“Well, what do you think?” Sasha asks.
“I can’t tell much without a biopsy. But you need to get that lesion on his neck checked out right now.”
“What…what do you think it is?”
“I don’t want to guess. His lungs seem clear, but that shortness of breath could mean something else. They’ll know more when they remove the growth and do a biopsy and various scans. How long has that spot on his neck been there?”
Jerry studies his shoes, seems content to let Sasha do the talking.
“Maybe six months.”
“Has it changed?”
“Well, he says it feels like it’s more raised.”
“I’ve phoned in orders to Delano Medical Center. They’re expecting you. The doctors there will take care of him. They’ll be able to answer your questions.”
“But, our daughters are in school and we don’t have…”
“I suggest you call a neighbor or the school. You need to get this looked at today.”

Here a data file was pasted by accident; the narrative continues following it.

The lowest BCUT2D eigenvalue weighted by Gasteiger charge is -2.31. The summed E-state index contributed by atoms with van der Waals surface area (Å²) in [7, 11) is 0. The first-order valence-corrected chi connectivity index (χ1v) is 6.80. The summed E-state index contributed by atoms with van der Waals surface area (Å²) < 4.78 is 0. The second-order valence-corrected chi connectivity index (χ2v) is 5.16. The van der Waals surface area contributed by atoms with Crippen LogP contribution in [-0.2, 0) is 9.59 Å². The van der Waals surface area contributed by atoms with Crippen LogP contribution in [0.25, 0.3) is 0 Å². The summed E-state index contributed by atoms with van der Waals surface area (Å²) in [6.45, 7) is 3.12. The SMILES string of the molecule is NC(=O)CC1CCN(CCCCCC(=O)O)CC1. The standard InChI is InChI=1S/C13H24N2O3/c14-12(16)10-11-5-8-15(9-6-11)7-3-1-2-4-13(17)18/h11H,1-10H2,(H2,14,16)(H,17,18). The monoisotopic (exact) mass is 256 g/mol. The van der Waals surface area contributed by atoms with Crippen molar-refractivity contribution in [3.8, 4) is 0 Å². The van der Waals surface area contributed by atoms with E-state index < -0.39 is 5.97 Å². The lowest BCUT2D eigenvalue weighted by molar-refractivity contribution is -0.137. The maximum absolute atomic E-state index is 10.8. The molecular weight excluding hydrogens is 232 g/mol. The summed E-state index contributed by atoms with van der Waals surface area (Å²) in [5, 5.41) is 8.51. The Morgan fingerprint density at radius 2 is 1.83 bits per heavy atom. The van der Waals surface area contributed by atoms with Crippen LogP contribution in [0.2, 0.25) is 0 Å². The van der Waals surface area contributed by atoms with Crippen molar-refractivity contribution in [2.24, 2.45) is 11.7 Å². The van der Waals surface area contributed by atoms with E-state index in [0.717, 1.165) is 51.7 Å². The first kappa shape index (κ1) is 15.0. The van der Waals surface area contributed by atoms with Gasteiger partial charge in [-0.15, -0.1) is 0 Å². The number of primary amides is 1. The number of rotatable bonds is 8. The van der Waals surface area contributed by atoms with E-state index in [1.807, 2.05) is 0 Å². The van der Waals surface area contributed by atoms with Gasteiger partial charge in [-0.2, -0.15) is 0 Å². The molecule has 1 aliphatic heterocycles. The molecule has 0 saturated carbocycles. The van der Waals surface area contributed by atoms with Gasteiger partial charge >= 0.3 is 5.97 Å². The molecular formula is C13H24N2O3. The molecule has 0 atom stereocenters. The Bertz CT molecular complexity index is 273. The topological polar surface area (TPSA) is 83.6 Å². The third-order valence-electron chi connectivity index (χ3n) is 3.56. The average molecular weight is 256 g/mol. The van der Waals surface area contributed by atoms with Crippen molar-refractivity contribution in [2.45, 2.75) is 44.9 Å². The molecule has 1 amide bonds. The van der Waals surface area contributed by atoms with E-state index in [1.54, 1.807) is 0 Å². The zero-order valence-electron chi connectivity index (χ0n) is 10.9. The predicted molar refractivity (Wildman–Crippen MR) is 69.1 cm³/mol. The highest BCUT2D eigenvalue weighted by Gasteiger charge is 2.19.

In half an hour Jerry and Sasha pull into the hospital parking lot and check in. The nurses and PAs spirit him away. She blows him a kiss as he disappears behind swinging doors. He looks scared… I wish they’d let me stay with him.
She sits alone in the waiting room, fingering her cell and constantly checking the time. Their neighbors, a young couple she hardly knows, agree to take the girls. After a long wait, a nurse escorts her to a room where Jerry lies in bed, tubes protruding from his arms.
He flashes her a weak smile. “Don’ look so worried, hon. They cut it off me and I already feel better. I’m jus’ so damn tired.” He yawns and closes his eyes.
A salt-and-pepper-haired doctor wearing bifocals and a spotless white frock joins them. “Hello, I’m Dr. Spanner. Are you Jerry’s wife?”
“Yes, I’m Sasha. Will you tell me what’s going on?”
“Why don’t we let your husband rest and I’ll talk to you in my office. Come this way.”
She follows him to a shoebox-sized room and sits in the only chair opposite his desk. Dr. Spanner clears his throat. “I won’t keep you long. We’ll know more about Jerry’s condition and prognosis when the biopsy comes back in about three days. He can go home in a couple of hours. But you and Jerry must come back to see me at end of this week.”